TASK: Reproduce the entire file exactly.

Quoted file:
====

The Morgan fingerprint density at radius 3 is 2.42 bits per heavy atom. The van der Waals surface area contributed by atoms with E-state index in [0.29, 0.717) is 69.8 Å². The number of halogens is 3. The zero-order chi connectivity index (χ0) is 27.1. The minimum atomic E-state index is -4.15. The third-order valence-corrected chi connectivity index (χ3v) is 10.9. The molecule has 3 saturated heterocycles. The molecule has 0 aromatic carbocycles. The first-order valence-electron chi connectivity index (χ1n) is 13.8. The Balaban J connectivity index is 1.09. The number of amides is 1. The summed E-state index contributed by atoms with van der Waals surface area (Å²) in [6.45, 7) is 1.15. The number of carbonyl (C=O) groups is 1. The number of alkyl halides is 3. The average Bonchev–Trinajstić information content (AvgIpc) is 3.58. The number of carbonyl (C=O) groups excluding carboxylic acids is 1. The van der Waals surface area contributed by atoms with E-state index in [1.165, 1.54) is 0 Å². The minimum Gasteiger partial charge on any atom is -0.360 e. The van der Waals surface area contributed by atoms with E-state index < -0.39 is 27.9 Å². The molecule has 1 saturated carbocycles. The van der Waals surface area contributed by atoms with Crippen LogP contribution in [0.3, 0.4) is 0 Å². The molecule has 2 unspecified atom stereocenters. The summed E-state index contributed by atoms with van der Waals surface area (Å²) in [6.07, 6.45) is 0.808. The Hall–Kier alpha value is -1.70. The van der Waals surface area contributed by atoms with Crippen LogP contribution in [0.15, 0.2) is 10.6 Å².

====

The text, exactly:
The Morgan fingerprint density at radius 3 is 2.42 bits per heavy atom. The van der Waals surface area contributed by atoms with E-state index in [0.29, 0.717) is 69.8 Å². The number of halogens is 3. The zero-order chi connectivity index (χ0) is 27.1. The minimum atomic E-state index is -4.15. The third-order valence-corrected chi connectivity index (χ3v) is 10.9. The molecule has 3 saturated heterocycles. The molecule has 0 aromatic carbocycles. The first-order valence-electron chi connectivity index (χ1n) is 13.8. The Balaban J connectivity index is 1.09. The number of amides is 1. The summed E-state index contributed by atoms with van der Waals surface area (Å²) in [6.45, 7) is 1.15. The number of carbonyl (C=O) groups is 1. The number of alkyl halides is 3. The average Bonchev–Trinajstić information content (AvgIpc) is 3.58. The number of carbonyl (C=O) groups excluding carboxylic acids is 1. The van der Waals surface area contributed by atoms with E-state index in [1.165, 1.54) is 0 Å². The minimum Gasteiger partial charge on any atom is -0.360 e. The van der Waals surface area contributed by atoms with E-state index < -0.39 is 27.9 Å². The molecule has 1 saturated carbocycles. The van der Waals surface area contributed by atoms with Crippen LogP contribution in [0.3, 0.4) is 0 Å². The molecule has 2 unspecified atom stereocenters. The summed E-state index contributed by atoms with van der Waals surface area (Å²) in [6.07, 6.45) is 0.808. The Hall–Kier alpha value is -1.70. The van der Waals surface area contributed by atoms with Crippen LogP contribution in [0.15, 0.2) is 10.6 Å².